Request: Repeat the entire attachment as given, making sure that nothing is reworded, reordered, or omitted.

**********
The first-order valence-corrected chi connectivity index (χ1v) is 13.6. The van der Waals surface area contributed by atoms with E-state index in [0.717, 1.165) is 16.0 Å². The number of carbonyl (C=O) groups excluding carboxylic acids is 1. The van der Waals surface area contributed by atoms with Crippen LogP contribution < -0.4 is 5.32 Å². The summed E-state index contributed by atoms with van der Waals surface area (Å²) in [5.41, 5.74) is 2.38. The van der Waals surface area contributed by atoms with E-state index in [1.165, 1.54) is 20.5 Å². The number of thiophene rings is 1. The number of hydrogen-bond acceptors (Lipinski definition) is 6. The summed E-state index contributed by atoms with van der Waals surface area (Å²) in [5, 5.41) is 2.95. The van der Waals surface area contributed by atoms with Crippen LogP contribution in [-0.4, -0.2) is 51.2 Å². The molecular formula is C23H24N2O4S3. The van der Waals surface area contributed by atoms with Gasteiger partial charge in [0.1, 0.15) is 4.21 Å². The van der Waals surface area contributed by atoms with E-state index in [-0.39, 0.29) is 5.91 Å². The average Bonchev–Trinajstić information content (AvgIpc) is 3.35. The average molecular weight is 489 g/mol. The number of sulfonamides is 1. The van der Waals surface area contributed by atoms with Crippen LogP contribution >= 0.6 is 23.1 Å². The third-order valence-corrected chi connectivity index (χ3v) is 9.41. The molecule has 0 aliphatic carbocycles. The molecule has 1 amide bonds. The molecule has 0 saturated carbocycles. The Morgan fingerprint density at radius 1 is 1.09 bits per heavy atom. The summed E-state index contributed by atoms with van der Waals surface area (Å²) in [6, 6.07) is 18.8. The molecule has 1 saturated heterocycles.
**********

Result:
The first-order valence-corrected chi connectivity index (χ1v) is 13.6. The van der Waals surface area contributed by atoms with E-state index in [0.717, 1.165) is 16.0 Å². The number of carbonyl (C=O) groups excluding carboxylic acids is 1. The van der Waals surface area contributed by atoms with Crippen LogP contribution < -0.4 is 5.32 Å². The summed E-state index contributed by atoms with van der Waals surface area (Å²) in [5.41, 5.74) is 2.38. The van der Waals surface area contributed by atoms with E-state index in [1.165, 1.54) is 20.5 Å². The number of thiophene rings is 1. The number of hydrogen-bond acceptors (Lipinski definition) is 6. The summed E-state index contributed by atoms with van der Waals surface area (Å²) in [5, 5.41) is 2.95. The van der Waals surface area contributed by atoms with Crippen LogP contribution in [-0.4, -0.2) is 51.2 Å². The molecular formula is C23H24N2O4S3. The van der Waals surface area contributed by atoms with Gasteiger partial charge in [0.1, 0.15) is 4.21 Å². The van der Waals surface area contributed by atoms with E-state index in [-0.39, 0.29) is 5.91 Å². The average Bonchev–Trinajstić information content (AvgIpc) is 3.35. The average molecular weight is 489 g/mol. The number of sulfonamides is 1. The van der Waals surface area contributed by atoms with Crippen LogP contribution >= 0.6 is 23.1 Å². The third-order valence-corrected chi connectivity index (χ3v) is 9.41. The molecule has 0 aliphatic carbocycles. The molecule has 1 amide bonds. The molecule has 0 saturated carbocycles. The Morgan fingerprint density at radius 1 is 1.09 bits per heavy atom. The summed E-state index contributed by atoms with van der Waals surface area (Å²) in [6, 6.07) is 18.8. The molecule has 1 saturated heterocycles.